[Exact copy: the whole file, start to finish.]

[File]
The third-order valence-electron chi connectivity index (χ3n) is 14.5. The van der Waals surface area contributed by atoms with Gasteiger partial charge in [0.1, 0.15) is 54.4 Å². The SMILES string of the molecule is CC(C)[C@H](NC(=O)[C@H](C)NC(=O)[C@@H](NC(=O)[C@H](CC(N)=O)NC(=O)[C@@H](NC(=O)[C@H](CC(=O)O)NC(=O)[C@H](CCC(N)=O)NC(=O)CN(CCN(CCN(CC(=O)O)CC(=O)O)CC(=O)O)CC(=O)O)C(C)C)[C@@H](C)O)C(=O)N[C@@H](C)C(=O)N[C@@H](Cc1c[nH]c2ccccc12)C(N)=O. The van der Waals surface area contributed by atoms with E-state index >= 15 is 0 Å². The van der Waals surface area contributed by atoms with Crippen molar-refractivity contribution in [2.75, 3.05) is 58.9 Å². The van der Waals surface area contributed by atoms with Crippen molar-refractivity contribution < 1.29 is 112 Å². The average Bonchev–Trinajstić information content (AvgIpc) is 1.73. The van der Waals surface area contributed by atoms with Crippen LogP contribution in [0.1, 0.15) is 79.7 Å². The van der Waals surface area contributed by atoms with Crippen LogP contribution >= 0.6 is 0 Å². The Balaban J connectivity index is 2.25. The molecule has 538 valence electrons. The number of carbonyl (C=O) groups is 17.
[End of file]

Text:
The third-order valence-electron chi connectivity index (χ3n) is 14.5. The van der Waals surface area contributed by atoms with Gasteiger partial charge in [0.1, 0.15) is 54.4 Å². The SMILES string of the molecule is CC(C)[C@H](NC(=O)[C@H](C)NC(=O)[C@@H](NC(=O)[C@H](CC(N)=O)NC(=O)[C@@H](NC(=O)[C@H](CC(=O)O)NC(=O)[C@H](CCC(N)=O)NC(=O)CN(CCN(CCN(CC(=O)O)CC(=O)O)CC(=O)O)CC(=O)O)C(C)C)[C@@H](C)O)C(=O)N[C@@H](C)C(=O)N[C@@H](Cc1c[nH]c2ccccc12)C(N)=O. The van der Waals surface area contributed by atoms with E-state index >= 15 is 0 Å². The van der Waals surface area contributed by atoms with Crippen molar-refractivity contribution in [2.75, 3.05) is 58.9 Å². The van der Waals surface area contributed by atoms with Crippen molar-refractivity contribution < 1.29 is 112 Å². The average Bonchev–Trinajstić information content (AvgIpc) is 1.73. The van der Waals surface area contributed by atoms with Crippen LogP contribution in [0.1, 0.15) is 79.7 Å². The van der Waals surface area contributed by atoms with Crippen LogP contribution >= 0.6 is 0 Å². The Balaban J connectivity index is 2.25. The molecule has 538 valence electrons. The number of carbonyl (C=O) groups is 17.